In 1970, an audience of doctors, graduate students, and other professionals listened to a talk by Dr. Myron Fox. They rated the talk and the teacher very highly… but it was in fact complete gibberish.
Dr. Fox was an actor, and the talk was an experiment. The researchers had instructed Fox to give a talk that was full of “double talk, neologisms, non sequiturs, and contradictory statements,” but to deliver it in a very engaging fashion: warm, lively, funny, and personable.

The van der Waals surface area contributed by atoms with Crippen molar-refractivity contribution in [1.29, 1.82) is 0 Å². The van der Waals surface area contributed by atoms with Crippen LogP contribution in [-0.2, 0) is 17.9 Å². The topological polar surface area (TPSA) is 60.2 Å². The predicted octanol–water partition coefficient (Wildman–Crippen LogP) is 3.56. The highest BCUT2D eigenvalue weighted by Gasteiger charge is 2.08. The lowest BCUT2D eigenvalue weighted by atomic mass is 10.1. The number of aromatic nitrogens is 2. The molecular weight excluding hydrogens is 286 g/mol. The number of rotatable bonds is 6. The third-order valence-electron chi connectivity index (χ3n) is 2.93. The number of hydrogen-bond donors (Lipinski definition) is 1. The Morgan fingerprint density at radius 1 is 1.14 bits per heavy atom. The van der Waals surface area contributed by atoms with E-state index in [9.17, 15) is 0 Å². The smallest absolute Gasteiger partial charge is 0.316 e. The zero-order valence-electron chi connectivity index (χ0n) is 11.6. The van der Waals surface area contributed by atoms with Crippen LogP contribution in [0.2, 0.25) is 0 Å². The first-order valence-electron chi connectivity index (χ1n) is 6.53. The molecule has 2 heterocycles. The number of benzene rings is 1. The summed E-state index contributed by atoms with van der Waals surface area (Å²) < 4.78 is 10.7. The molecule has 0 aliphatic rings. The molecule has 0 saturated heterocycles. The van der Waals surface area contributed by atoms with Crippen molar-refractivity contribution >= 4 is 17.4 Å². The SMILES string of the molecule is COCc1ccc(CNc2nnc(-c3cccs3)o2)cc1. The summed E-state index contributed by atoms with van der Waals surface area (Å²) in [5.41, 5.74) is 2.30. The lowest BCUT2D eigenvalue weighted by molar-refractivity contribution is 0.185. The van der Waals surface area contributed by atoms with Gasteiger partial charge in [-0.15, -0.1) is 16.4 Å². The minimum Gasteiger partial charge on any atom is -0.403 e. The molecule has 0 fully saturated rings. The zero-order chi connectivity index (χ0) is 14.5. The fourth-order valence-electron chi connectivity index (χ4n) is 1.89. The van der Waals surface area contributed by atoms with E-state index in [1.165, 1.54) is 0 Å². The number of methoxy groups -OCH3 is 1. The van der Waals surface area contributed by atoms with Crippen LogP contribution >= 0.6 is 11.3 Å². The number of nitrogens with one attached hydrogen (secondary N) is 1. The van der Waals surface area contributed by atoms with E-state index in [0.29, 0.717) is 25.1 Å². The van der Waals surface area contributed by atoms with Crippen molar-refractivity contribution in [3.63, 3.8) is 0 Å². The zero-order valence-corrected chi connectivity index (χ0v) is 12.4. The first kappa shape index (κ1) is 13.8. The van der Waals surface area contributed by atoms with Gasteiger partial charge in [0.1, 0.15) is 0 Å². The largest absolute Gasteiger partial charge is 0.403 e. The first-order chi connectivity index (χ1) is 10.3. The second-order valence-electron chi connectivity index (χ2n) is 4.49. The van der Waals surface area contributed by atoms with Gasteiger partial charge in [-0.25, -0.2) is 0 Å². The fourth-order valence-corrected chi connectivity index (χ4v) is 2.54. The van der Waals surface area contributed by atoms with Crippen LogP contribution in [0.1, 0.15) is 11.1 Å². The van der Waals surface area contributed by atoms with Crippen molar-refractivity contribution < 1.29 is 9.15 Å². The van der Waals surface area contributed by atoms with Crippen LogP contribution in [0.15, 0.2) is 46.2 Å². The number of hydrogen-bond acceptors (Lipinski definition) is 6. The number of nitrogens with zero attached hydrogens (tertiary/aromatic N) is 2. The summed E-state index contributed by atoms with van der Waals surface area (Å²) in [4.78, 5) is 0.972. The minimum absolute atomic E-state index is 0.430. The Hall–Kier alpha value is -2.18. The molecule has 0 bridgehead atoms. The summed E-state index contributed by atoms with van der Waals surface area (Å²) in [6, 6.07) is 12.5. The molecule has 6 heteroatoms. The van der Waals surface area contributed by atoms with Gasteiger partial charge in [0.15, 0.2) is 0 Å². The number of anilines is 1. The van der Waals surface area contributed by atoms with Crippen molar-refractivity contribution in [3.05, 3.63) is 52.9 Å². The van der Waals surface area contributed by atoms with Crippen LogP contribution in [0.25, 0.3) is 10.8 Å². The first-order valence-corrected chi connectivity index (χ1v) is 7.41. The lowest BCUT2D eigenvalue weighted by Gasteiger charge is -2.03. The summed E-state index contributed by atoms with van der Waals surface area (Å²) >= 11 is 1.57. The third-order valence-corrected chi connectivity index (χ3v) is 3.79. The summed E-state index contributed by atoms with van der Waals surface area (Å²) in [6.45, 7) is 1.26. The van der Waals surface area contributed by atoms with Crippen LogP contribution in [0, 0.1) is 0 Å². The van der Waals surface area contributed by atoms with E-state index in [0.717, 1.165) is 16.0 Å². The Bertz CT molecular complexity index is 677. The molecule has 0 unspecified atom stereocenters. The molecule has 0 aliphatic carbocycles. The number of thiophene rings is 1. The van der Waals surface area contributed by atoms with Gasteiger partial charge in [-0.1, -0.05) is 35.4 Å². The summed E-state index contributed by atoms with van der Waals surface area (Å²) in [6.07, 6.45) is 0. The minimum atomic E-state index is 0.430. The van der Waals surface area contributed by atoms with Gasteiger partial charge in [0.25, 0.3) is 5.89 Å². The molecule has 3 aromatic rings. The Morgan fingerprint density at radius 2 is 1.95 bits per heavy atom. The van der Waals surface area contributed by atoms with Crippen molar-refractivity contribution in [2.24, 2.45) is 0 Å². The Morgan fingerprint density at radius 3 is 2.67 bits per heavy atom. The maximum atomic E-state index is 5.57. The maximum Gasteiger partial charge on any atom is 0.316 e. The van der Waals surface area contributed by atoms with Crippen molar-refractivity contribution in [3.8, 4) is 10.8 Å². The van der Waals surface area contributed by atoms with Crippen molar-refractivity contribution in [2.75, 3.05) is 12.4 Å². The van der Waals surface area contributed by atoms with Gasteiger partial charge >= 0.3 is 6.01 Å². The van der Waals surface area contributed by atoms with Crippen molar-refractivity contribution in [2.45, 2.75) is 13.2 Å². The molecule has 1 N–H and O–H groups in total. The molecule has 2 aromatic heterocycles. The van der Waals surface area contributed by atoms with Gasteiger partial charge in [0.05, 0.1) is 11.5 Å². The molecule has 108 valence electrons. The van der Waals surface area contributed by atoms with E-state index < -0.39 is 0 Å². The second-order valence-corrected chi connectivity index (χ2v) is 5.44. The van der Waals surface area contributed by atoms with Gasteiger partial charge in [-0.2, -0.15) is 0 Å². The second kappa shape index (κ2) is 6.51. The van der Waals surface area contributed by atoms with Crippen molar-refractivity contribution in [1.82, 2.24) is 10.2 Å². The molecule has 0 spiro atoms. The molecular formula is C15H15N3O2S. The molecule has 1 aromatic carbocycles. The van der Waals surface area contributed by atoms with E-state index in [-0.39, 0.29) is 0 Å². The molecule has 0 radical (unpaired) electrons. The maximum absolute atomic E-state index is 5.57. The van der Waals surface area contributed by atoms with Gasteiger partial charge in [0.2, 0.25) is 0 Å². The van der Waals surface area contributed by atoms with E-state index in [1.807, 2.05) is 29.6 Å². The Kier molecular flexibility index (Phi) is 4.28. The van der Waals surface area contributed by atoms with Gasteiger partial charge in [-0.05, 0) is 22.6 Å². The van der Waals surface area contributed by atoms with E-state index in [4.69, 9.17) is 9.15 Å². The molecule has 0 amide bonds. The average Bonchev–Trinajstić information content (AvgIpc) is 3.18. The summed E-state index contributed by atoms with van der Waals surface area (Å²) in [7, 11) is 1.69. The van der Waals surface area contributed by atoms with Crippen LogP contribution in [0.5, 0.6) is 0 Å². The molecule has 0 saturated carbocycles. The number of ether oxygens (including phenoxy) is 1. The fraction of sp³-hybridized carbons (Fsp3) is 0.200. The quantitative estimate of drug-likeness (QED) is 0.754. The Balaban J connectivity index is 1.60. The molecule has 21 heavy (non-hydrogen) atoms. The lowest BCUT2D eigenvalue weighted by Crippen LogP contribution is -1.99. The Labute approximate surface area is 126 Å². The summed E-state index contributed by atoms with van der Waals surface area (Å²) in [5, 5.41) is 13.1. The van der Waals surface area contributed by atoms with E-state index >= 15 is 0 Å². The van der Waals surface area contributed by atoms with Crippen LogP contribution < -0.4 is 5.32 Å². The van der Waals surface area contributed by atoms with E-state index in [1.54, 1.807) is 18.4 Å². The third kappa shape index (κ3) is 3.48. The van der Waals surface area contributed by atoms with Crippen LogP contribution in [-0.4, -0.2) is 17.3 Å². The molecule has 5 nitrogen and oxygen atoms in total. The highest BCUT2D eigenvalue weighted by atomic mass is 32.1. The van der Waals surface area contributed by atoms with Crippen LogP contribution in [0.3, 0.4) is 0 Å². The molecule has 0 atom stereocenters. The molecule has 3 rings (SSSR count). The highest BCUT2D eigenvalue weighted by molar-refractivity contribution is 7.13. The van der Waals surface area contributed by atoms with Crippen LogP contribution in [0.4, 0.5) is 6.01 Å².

The student evaluations of his teaching were extremely positive. The various professionals had glossed over the nonsensical talk and evaluated the entertainment value rather than the content.
Since then, the “Dr. Fox effect” has been used to explain this triumph of style over substance (or rather, style over sense), and to prove why we should always be sceptical of student evaluations.